Chef and Author
My mom from the Greek island of Ikaria lived to 95. My Ikarian aunt on my dad’s side to 95 and my husband’s paternal Ikarian grandmother to 98. It never occurred to me that as a family we were beating the odds. Until, that is, I stumbled on to Dan Beuttner’s book The Blue Zones, about why some people in the world live extraordinarily long and healthy lives.
I was at a friend’s in San Francisco. It was Election Eve 2008 and the air was electric. Before falling to sleep I skimmed the book, then, quite by chance the next day got an email from one of Dan’s assistants, who wanted some information on Ikaria. What I had always taken for granted—my roots on this small, remote island, the simple delicious foods I’d always tasted there during the summers of my childhood, the agrarian routines that seemed so exotic to my New York sensibilities—was suddenly important in the eyes of the “outside” world.
Growing up in an Ikarian home in Queens, New York, was like being in a village setting of sorts. We always had a stream of guests dropping in and our kitchen table was always ready to accommodate them. The foods were usually simple: a salad, boiled greens (picked in the New York of the 1960s during countless Sunday outings to Long Island), some cheese, bread, olives, some bean dish or other that was my father’s specialty. Maybe a savory pie filled with more greens, usually spinach. Olive oil was part of every dish, even many of the sweets we ate, even then, before the Mediterranean Diet was discovered. But most of all, it was the conviviality of it all I remember, the open hospitality, the de rigueur offering of food and wine to anyone who came through our door.
Then, decades later, long after the Mediterranean Diet was lauded as the world’s healthiest, our Ikarian ways became a hotspot on the Blue Zone radar screen. Dan asked me what I thought the reasons were that people seemed to live longer here. There’s never one single thing, of course, but the social and human aspects of how Ikarians live are, to my mind at least, as important as what they eat.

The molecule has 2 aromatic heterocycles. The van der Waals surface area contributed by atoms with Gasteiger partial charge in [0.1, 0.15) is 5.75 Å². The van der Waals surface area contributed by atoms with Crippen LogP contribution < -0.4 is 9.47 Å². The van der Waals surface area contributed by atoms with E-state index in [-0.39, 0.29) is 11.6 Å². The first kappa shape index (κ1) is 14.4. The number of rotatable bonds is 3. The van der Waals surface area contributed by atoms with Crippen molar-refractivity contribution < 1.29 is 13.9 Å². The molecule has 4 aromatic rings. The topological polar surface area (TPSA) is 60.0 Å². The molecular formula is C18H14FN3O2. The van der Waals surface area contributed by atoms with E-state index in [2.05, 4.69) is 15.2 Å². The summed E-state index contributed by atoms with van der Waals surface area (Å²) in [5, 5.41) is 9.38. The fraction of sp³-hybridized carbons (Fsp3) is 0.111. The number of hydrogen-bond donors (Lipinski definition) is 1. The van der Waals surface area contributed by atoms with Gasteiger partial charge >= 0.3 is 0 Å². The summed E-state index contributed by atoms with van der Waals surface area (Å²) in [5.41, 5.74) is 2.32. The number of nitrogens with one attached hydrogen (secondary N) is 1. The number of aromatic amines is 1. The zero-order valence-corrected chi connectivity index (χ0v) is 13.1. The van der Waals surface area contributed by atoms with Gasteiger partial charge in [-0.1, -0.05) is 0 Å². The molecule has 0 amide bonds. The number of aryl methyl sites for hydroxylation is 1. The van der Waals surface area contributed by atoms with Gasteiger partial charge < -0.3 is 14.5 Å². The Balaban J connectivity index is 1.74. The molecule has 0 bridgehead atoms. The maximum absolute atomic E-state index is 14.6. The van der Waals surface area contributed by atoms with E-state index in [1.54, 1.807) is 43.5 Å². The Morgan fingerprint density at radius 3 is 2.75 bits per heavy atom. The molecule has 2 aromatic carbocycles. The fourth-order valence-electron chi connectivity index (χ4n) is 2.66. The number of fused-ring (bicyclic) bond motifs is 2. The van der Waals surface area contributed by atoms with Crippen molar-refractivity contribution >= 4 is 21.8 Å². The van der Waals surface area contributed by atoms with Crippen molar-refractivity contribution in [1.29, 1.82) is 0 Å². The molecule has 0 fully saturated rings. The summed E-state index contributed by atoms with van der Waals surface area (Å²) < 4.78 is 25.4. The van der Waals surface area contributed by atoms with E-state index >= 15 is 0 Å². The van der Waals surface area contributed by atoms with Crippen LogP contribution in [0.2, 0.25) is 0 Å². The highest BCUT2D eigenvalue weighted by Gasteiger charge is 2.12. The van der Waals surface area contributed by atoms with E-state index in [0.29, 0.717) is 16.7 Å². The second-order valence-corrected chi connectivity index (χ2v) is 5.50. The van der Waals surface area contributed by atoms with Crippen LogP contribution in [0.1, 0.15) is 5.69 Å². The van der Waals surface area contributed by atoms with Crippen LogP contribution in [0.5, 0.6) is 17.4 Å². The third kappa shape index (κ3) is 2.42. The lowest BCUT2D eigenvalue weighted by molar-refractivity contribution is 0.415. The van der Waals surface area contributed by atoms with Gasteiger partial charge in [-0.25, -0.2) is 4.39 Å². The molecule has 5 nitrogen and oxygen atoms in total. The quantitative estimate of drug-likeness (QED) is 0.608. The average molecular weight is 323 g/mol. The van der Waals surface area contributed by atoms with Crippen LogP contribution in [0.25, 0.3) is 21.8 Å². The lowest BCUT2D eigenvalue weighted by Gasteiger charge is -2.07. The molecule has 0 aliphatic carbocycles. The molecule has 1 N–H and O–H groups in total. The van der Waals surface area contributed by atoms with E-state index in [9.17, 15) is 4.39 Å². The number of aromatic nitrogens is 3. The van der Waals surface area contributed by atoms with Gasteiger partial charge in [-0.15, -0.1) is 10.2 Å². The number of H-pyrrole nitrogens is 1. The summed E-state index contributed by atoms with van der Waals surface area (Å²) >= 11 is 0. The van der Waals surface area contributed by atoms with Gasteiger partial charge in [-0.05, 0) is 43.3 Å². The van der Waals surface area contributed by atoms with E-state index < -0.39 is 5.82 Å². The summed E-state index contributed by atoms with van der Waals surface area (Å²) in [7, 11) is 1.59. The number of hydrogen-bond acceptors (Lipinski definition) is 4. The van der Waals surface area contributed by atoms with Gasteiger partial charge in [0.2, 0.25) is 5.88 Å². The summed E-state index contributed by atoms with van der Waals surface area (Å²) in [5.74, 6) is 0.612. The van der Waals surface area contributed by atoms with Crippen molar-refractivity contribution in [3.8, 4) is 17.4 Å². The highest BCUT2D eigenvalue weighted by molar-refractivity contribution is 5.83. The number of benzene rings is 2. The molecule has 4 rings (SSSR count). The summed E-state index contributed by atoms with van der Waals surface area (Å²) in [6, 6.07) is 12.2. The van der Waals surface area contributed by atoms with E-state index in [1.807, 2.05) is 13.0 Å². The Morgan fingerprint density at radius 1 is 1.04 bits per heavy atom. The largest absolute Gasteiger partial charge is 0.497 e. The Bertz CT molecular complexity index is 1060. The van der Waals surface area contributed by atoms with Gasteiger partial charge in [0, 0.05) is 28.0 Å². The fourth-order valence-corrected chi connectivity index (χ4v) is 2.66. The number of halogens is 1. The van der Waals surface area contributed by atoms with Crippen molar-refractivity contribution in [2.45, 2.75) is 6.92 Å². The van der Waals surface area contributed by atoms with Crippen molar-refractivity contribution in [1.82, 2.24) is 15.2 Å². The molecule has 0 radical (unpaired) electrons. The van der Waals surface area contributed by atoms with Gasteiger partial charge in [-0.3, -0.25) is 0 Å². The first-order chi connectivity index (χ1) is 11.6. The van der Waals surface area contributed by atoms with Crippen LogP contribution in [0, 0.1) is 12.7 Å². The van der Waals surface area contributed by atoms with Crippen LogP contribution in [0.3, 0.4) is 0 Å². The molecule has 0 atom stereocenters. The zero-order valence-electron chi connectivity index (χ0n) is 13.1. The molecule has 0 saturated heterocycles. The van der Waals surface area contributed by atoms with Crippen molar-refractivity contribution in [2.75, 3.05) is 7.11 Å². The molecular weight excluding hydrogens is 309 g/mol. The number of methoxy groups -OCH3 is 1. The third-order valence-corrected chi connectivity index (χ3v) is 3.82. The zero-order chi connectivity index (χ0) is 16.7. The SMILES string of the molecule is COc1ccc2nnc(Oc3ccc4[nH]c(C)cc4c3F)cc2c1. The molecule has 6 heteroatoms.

I came to the island for the first time as a 12-year-old New York kid, not speaking a word of Greek, and yet sensing that this place had something that spoke to me. My mom sent me here every summer as a teenager, to keep my off the streets of New York. If only she had known then the freedom I enjoyed here, feeling safe, knowing everyone, staying up til dawn and growing into adulthood with images of sunrises and the sounds and smells of bees collecting nectar just as the day begins.
And then the road of no return for my budding cook’s sensibilities: tasting foods that actually had flavor because they were so fresh, so local, so seasonal. I could never replicate those things in New York: tomatoes with intense sweet and acidic juices, which grew in my aunt’s garden, homemade goat’s cheese, slightly acidic olive oil, vinegar that really tasted of wine, fennel and oregano and savory in almost everything, cherries off the tree in a friend’s garden, apricots that were so sweet they tasted like jam. Wild mountain goat, the food of feasts on this island. I realized early on, thanks to my Ikarian immersion, that vegetables played a much different role on the plate and on the table.